"The ordinary acts we practice every day at home are of more importance to the soul than their simplicity might suggest."
My sister's mother-in-law passed away last weekend. I've often crossed swords politically with my brother-in-law Gordon, but I know he feels the loss of such a staunch and enduring heart very keenly. She was his anchorage, as my own Mum was to me; in turn, she was immensely proud of his achievements across the world. Evelyn was 97 years old. Gordon's father passed away when she was still quite a young woman, and she married his stepfather, Maurice, more than forty years ago. She would jokingly refer to him as her "toyboy"; he now survives her, aged 94.
Evelyn was a true Yorkshire lass, originally a mill-girl. She never moved away from her beloved birthplace, often called "God's Own County", although she and Maurice managed to travel as far afield as Africa and the Far East to visit Gordon when he was working overseas. Today's funeral service, near to her home village, will be a quiet affair. Gordon maintains that she was an ordinary person who led a quiet life. Yet her extraordinary devotion to her family, Gordon and Maurice and her two step-children, and to her friends and home spoke volumes about her. She didn't ask for much and took nothing for granted. I remember her as a warm and vibrant woman who loved to chat and to dance; her favourite tune was "Lady in Red", her favourite colour.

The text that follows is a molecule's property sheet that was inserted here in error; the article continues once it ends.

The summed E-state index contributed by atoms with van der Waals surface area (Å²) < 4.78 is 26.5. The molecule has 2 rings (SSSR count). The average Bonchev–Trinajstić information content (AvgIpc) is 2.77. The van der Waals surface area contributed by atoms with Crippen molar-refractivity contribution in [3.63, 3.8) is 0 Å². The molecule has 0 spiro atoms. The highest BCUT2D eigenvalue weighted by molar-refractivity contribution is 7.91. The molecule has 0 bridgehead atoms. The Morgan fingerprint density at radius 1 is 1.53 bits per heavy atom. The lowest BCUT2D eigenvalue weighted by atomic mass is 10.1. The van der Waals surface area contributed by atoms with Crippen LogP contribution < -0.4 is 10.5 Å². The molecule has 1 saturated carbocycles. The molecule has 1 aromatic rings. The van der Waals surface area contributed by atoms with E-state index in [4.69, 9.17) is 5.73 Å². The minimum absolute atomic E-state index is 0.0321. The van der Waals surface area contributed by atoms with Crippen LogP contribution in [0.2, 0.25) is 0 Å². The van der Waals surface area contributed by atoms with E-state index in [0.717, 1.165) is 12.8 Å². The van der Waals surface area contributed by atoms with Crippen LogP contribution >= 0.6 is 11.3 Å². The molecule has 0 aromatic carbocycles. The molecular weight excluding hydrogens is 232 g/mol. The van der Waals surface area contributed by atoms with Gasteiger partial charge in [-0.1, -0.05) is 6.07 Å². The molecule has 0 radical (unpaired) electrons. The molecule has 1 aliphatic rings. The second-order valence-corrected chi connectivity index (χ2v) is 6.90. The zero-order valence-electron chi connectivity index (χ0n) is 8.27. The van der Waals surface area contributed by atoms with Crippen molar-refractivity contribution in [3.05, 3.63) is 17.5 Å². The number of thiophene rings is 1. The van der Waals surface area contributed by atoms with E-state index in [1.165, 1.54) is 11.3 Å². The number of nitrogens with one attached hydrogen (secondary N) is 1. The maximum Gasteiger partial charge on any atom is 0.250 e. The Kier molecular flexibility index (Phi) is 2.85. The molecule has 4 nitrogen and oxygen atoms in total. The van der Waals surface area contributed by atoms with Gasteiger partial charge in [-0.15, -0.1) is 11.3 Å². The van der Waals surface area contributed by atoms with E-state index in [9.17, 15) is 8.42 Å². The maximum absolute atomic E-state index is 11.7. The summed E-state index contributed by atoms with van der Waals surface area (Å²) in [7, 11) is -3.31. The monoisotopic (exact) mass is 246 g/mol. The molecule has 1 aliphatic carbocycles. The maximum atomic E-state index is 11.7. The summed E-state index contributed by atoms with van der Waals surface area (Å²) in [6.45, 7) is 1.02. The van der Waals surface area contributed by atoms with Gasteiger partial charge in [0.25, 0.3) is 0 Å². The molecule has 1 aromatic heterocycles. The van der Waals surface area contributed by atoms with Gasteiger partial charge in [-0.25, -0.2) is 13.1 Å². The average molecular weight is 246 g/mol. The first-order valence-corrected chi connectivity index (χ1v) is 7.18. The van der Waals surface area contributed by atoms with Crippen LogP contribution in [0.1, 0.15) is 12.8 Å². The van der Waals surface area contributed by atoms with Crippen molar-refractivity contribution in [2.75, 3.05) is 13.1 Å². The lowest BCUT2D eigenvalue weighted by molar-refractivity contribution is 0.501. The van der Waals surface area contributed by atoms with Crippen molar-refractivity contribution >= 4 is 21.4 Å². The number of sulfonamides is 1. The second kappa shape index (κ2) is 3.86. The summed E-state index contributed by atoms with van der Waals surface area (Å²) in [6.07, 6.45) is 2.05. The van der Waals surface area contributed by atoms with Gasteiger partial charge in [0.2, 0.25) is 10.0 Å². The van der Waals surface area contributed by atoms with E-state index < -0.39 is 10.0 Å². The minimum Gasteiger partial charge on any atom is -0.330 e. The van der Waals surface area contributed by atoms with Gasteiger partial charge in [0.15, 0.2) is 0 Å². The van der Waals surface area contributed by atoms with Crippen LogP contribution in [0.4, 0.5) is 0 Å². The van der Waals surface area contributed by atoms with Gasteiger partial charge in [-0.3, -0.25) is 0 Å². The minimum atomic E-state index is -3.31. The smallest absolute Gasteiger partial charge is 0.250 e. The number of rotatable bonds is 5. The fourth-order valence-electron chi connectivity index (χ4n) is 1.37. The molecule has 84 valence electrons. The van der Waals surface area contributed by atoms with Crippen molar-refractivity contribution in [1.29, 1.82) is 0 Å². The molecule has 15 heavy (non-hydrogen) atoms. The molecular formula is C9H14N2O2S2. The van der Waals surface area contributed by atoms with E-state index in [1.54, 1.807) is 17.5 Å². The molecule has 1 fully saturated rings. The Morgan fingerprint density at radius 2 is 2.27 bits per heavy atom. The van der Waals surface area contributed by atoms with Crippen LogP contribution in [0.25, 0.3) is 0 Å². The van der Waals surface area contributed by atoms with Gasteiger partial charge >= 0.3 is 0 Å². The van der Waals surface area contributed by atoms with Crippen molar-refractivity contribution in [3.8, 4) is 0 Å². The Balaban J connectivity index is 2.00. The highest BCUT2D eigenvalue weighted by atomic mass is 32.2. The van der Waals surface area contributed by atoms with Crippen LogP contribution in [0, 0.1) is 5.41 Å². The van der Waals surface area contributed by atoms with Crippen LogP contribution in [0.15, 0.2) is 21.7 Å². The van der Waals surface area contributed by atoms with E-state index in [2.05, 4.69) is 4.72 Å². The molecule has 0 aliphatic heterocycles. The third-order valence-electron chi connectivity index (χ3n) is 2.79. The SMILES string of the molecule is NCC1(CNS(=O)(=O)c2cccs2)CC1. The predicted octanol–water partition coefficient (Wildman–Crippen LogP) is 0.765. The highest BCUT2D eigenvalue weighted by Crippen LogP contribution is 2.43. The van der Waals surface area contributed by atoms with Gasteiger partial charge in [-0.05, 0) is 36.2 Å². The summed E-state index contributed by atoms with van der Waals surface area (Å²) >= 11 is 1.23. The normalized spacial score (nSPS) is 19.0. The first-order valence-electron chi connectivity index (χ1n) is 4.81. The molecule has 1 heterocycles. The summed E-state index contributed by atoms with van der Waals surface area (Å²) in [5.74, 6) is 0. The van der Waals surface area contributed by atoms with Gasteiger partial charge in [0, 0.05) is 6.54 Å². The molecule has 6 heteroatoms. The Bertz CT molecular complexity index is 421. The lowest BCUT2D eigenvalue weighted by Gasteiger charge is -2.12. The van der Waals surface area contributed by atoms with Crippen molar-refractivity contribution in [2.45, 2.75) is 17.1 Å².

Although she was confirmed after his father died, Gordon felt that his mum wasn't really "religious", but she had faith in people, in home and in love, and that's good enough for me. The quietest lives can be a triumph above the fuss and clamour of this world; to live an ordinary life extraordinarily well is what most souls aspire to.
An ordinary life
made brilliant by devotion to the everyday,
the regular, the unseen routines;
the rituals of normality.
is far from run-of-the-mill
when you see beyond the dusted dress and flustered hair
to the hopes and dreams that may never leave
her heart and hearth
and those of the ones she loves.
A diamond may be the simplest bead
in the scheme of stones and gems:
always born under pressure,
scuffed and buffered into life.
It may gather clouds, unnoticed
in the well-worn wedded ring
on the hand that rarely shakes a stranger's;
but see it capture the sun and stars
once raised to a loved one's cheek;
such a sparkle is never lost,
never hidden for the treasuring;
never faded for the remembering.
Evelyn & Maurice
"The White Cockade" Kate Rusby